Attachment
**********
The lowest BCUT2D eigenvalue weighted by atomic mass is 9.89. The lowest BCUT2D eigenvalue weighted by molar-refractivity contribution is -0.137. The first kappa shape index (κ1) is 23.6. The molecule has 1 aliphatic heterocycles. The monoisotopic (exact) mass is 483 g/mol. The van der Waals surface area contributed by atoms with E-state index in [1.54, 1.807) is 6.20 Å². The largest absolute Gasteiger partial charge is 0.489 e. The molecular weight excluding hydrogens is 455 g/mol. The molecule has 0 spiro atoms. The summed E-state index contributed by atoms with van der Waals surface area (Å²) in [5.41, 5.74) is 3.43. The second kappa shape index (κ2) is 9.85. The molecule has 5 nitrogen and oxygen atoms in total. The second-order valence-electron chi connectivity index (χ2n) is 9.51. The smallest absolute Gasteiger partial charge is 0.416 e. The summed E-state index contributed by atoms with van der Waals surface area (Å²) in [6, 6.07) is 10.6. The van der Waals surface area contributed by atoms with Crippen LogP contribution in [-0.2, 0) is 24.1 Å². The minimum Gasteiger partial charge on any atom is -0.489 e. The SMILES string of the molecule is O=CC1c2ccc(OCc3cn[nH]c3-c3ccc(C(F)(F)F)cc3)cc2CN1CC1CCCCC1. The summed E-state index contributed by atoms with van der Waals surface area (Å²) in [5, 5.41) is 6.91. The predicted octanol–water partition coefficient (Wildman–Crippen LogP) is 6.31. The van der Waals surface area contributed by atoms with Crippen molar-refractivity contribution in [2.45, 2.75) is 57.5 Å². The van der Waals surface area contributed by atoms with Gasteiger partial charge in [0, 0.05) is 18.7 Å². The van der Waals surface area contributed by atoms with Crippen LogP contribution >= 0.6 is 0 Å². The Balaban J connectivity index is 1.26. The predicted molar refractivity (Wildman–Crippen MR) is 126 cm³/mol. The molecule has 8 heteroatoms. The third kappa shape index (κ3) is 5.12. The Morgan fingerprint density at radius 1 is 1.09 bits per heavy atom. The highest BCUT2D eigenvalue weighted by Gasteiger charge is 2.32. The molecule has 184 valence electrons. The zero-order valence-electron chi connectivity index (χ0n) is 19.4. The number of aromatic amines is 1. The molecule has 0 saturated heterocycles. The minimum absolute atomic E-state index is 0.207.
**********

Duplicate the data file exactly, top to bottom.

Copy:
The lowest BCUT2D eigenvalue weighted by atomic mass is 9.89. The lowest BCUT2D eigenvalue weighted by molar-refractivity contribution is -0.137. The first kappa shape index (κ1) is 23.6. The molecule has 1 aliphatic heterocycles. The monoisotopic (exact) mass is 483 g/mol. The van der Waals surface area contributed by atoms with E-state index in [1.54, 1.807) is 6.20 Å². The largest absolute Gasteiger partial charge is 0.489 e. The molecular weight excluding hydrogens is 455 g/mol. The molecule has 0 spiro atoms. The summed E-state index contributed by atoms with van der Waals surface area (Å²) in [5.41, 5.74) is 3.43. The second kappa shape index (κ2) is 9.85. The molecule has 5 nitrogen and oxygen atoms in total. The second-order valence-electron chi connectivity index (χ2n) is 9.51. The smallest absolute Gasteiger partial charge is 0.416 e. The summed E-state index contributed by atoms with van der Waals surface area (Å²) in [6, 6.07) is 10.6. The van der Waals surface area contributed by atoms with Crippen LogP contribution in [-0.2, 0) is 24.1 Å². The minimum Gasteiger partial charge on any atom is -0.489 e. The SMILES string of the molecule is O=CC1c2ccc(OCc3cn[nH]c3-c3ccc(C(F)(F)F)cc3)cc2CN1CC1CCCCC1. The summed E-state index contributed by atoms with van der Waals surface area (Å²) in [5, 5.41) is 6.91. The predicted octanol–water partition coefficient (Wildman–Crippen LogP) is 6.31. The van der Waals surface area contributed by atoms with Crippen molar-refractivity contribution in [2.45, 2.75) is 57.5 Å². The van der Waals surface area contributed by atoms with Gasteiger partial charge in [0, 0.05) is 18.7 Å². The van der Waals surface area contributed by atoms with Crippen LogP contribution >= 0.6 is 0 Å². The Balaban J connectivity index is 1.26. The predicted molar refractivity (Wildman–Crippen MR) is 126 cm³/mol. The molecule has 8 heteroatoms. The third kappa shape index (κ3) is 5.12. The Morgan fingerprint density at radius 1 is 1.09 bits per heavy atom. The highest BCUT2D eigenvalue weighted by Gasteiger charge is 2.32. The molecule has 184 valence electrons. The zero-order valence-electron chi connectivity index (χ0n) is 19.4. The number of aromatic amines is 1. The molecule has 0 saturated heterocycles. The minimum absolute atomic E-state index is 0.207.